- The coronavirus pandemic is aggravating the hardships of people already suffering from the world’s worst crises, especially in Africa.
- According to a Norwegian Refugee Council report, nine of the world’s 10 most neglected crises are in Africa.
- According to AFP’s tally, Africa has officially reported 5 354 Covid-19 deaths and 197 823 confirmed cases.
Oslo – The new coronavirus pandemic risks aggravating the woes of people already suffering from the world’s most neglected crises, especially in Africa, the Norwegian Refugee Council (NRC) aid group said on Wednesday.
“Covid-19 is spreading across Africa, and many of the most neglected communities are already devastated by the economic shocks of the pandemic,” NRC’s secretary general Jan Egeland said.
His remarks came as he presented his organisation’s annual report on “the most neglected crises in the world”.
Some people wear masks as they walk by the entrance to the Yaounde General Hospital in Yaounde in Cameroon.
“We need solidarity with these conflict-stricken communities now more than ever, so the virus does not add more unbearable disaster to the myriad of crises they already face,” he said in a statement.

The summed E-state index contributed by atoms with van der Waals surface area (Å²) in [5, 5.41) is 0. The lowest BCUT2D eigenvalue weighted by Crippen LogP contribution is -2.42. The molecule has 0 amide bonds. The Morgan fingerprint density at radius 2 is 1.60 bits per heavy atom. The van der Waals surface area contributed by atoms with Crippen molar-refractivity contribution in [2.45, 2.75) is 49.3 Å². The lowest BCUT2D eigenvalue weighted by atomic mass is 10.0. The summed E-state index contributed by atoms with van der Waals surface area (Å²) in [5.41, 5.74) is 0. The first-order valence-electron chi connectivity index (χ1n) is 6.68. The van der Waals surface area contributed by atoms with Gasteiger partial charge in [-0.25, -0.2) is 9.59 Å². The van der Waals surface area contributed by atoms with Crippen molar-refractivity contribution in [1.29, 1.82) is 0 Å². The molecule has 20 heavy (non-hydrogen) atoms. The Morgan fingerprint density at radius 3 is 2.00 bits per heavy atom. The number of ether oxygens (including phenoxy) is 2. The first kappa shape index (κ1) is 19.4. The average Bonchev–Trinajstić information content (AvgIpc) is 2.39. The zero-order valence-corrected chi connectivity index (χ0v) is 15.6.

According to the report, nine of the world’s 10 most neglected crises are in Africa, with Cameroon topping the list for the second year in a row.
Venezuela was the only non-African country on the list.
‘Calls for help fall on deaf ears’
Healthcare systems in these impoverished countries are not in a position to cope with the health crisis brought on by the pandemic, the NRC said.
According to AFP’s tally, Africa has officially reported 5 354 Covid-19 deaths and 197 823 confirmed cases.
Cameroon has been gripped by violence since a separatist revolt by the country’s English-speaking minority began in October 2017, claiming more than 3 000 lives and forcing nearly 700 000 people to flee their homes.
The Democratic Republic of Congo came in second on the list, followed by Burkina Faso, which was added to the list for the first time.
“The deep crises represented by millions of displaced Africans are yet again the most underfunded, ignored and deprioritised in the world,” Egeland said.
“Despite facing a tornado of emergencies, their SOS calls for help fall on deaf ears,” he added.
The NRC’s list is based on three criteria: lack of funding to respond to humanitarian needs, lack of media coverage, and political negligence.
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